Going in for the finished version of Circuits Fermés at Auch’s Festival Circa I’d seen it twice before as a twenty-minute presentation, and was stuck with this idea that it was like an opus of juggling études. In those early showings the two performers, Guillaume Martinet and Minh Tam Kaplan, had characters of a kind, these sneezing, leaping, fraternal monkey-ish creatures who were closely fascinated with the soft, white juggling balls that surrounded them — their arrangement, their texture, their taste — but the juggling itself had the high technical beauty of classical music (one scene was set in fact to a Chopin étude), the scenes/studies divided by quick blackouts and the sound of adhesive tape being ripped.
How would they adapt it for a longer format? Would they create more short études? Lengthen the pieces they’d already made? Tear it all down and start again? Having already seen three or four overlong, overstretched shows at Circa, I was cynically prepared for the possibility that the lightness and cuteness of the original creation would be overplayed, and was, therefore, delighted to see the company, after replicating the twenty-minute version almost exactly for the first half of the show, make the decision to blind and then kill one of the characters (sorry, spoiler), plunging the piece into something resembling a Cain and Abel parable played out by obsessive compulsive juggling monkeys and thoroughly destroying its prospects as a work for early years audiences.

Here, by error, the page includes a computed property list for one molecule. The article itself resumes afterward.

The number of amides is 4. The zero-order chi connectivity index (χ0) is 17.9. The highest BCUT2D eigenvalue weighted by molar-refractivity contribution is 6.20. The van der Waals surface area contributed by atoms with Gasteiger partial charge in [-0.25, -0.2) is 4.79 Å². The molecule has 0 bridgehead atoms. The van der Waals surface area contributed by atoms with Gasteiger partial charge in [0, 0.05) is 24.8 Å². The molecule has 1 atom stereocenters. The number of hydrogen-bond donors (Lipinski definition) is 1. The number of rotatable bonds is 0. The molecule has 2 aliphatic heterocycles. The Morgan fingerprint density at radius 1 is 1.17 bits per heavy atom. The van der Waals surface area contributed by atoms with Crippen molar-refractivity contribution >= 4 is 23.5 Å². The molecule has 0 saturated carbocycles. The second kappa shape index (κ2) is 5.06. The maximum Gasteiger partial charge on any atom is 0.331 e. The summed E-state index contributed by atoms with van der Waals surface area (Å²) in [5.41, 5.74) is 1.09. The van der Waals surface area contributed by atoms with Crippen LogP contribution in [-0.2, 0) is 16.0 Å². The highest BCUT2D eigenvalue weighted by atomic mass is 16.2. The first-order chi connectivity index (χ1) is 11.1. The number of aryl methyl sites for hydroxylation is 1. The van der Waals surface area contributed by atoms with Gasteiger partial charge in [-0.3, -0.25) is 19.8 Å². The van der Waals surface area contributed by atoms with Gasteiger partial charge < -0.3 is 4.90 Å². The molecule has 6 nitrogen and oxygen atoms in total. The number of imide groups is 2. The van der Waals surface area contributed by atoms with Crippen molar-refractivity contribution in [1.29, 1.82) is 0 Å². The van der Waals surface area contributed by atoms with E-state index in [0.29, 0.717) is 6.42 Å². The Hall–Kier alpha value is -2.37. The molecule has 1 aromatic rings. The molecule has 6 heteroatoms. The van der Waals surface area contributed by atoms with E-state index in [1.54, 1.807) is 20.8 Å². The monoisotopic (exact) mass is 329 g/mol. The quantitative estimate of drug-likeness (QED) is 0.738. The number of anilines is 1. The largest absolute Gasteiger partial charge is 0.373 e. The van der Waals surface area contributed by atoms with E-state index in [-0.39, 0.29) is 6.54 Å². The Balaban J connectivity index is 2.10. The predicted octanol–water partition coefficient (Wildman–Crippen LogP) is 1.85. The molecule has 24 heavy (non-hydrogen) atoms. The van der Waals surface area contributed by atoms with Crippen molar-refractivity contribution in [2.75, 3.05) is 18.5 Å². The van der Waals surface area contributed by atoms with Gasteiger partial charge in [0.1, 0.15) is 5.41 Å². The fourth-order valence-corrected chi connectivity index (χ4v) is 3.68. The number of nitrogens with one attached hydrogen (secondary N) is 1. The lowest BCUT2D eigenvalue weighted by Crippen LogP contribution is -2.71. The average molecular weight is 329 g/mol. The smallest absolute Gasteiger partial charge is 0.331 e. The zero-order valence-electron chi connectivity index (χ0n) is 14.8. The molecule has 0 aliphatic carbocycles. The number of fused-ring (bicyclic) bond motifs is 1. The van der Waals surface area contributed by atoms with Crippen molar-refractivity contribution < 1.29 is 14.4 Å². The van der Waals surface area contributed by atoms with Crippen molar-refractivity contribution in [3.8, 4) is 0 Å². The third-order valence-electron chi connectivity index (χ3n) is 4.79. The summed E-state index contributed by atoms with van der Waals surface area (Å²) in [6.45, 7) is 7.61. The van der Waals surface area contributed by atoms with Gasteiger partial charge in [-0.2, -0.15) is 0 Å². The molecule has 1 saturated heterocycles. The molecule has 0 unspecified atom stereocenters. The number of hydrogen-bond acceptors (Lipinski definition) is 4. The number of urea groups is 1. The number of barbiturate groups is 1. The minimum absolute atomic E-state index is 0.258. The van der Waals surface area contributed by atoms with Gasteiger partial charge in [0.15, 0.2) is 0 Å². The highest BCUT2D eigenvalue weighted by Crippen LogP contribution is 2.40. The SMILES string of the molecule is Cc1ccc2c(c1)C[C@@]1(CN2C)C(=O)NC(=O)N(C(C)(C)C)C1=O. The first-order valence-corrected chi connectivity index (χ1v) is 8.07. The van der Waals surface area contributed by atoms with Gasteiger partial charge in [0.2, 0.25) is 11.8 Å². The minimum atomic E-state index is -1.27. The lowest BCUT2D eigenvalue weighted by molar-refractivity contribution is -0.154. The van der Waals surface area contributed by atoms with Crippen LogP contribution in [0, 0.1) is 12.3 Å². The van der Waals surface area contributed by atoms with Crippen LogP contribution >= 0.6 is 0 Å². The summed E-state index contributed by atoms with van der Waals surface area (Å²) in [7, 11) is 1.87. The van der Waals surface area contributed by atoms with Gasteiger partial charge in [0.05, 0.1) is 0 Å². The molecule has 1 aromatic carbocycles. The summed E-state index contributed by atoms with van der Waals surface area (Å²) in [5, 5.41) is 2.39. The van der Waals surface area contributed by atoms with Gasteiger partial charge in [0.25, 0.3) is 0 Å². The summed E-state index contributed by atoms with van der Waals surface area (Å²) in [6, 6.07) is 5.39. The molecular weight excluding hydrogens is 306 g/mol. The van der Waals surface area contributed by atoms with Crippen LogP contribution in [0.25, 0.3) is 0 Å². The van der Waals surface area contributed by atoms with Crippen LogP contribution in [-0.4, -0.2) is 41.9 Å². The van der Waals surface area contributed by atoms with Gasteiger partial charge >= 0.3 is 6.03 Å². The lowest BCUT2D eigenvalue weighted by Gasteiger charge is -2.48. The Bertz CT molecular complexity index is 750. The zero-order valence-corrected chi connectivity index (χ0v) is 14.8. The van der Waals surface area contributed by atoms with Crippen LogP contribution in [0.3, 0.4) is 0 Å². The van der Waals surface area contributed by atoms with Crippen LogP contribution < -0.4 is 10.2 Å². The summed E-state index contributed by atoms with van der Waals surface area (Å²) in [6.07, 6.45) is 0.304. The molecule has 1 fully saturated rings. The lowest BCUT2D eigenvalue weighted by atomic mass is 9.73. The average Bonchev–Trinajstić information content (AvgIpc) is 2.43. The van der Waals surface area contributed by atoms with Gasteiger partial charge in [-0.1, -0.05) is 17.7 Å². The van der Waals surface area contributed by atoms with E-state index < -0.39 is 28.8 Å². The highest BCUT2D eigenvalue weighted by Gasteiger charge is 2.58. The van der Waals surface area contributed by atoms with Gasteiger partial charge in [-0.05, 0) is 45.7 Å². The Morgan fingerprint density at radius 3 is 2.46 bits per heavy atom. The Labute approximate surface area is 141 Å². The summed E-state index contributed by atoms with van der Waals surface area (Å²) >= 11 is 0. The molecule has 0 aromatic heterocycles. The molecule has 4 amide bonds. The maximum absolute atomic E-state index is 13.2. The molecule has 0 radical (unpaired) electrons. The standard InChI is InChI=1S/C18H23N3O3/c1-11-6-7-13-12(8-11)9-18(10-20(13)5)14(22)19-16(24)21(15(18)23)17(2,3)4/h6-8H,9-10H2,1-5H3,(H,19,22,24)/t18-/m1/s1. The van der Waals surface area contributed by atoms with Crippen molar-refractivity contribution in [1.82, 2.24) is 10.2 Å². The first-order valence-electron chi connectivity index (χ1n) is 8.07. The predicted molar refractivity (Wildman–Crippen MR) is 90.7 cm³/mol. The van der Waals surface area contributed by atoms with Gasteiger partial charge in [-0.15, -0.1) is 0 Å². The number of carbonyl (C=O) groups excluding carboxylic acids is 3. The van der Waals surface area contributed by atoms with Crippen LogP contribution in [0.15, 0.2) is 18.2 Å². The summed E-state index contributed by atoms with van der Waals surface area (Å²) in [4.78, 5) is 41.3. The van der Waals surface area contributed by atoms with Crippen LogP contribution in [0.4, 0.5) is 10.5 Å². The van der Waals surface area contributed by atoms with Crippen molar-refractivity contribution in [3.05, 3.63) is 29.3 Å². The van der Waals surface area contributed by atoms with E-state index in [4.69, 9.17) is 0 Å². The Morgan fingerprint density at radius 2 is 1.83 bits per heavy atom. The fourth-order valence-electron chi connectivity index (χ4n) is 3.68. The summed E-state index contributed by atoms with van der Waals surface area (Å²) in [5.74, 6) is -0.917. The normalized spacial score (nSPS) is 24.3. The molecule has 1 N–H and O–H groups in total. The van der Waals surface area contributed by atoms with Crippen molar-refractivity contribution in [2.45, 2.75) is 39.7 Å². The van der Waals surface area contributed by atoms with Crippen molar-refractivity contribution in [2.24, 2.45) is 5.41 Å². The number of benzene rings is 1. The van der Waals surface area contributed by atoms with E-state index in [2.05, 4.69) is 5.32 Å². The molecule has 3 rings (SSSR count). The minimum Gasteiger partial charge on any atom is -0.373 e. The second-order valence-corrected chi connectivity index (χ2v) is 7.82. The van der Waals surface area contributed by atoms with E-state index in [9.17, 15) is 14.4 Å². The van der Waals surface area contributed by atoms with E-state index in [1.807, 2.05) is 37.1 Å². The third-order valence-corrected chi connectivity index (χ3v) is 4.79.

So it’s a swerve. At a certain point Minh Tam just breaks, snapping into a catatonic state, rolling balls down the short curve of his chest, collarbone to diaphragm, over and over, staring straight ahead. Guillaume doesn’t know what to do. The crisp, warm, fast sounds — like microsecond samples of bottles and pans being played — that earlier made-up David Maillard’s soundtrack are switched out for a low, rumbling chant that circumscribes their actions with a dangerous ceremonial significance and suffuses everything with a close, expectant dread.
Obviously part of my enjoyment was predicated on the fact that I was familiar with the material and ready for something new, but I think it’s also a brave decision, and one that signals a willingness to test the borders and the capacities of their characters by throwing them out of their routine lives and into danger; in other words, to break the circuit and follow the consequences through.
In a way we’re prepared for this, with those sharp cutaways between scenes — the sound of the ripped tape — but what I think I liked about Circuits Fermés was the suddenness with which its separate elements leapt into the shape of a story. The rug is pulled out from under your feet, and you realise it has left you so little, as you frantically search through your mental notes, in terms of evidence with which to reconstruct what might have happened. Really there’s nothing — a presentiment of fragility, a flowing golden light, and this lingering sense that perhaps the clues were coded there in the juggling, faster and more intricate than you could follow.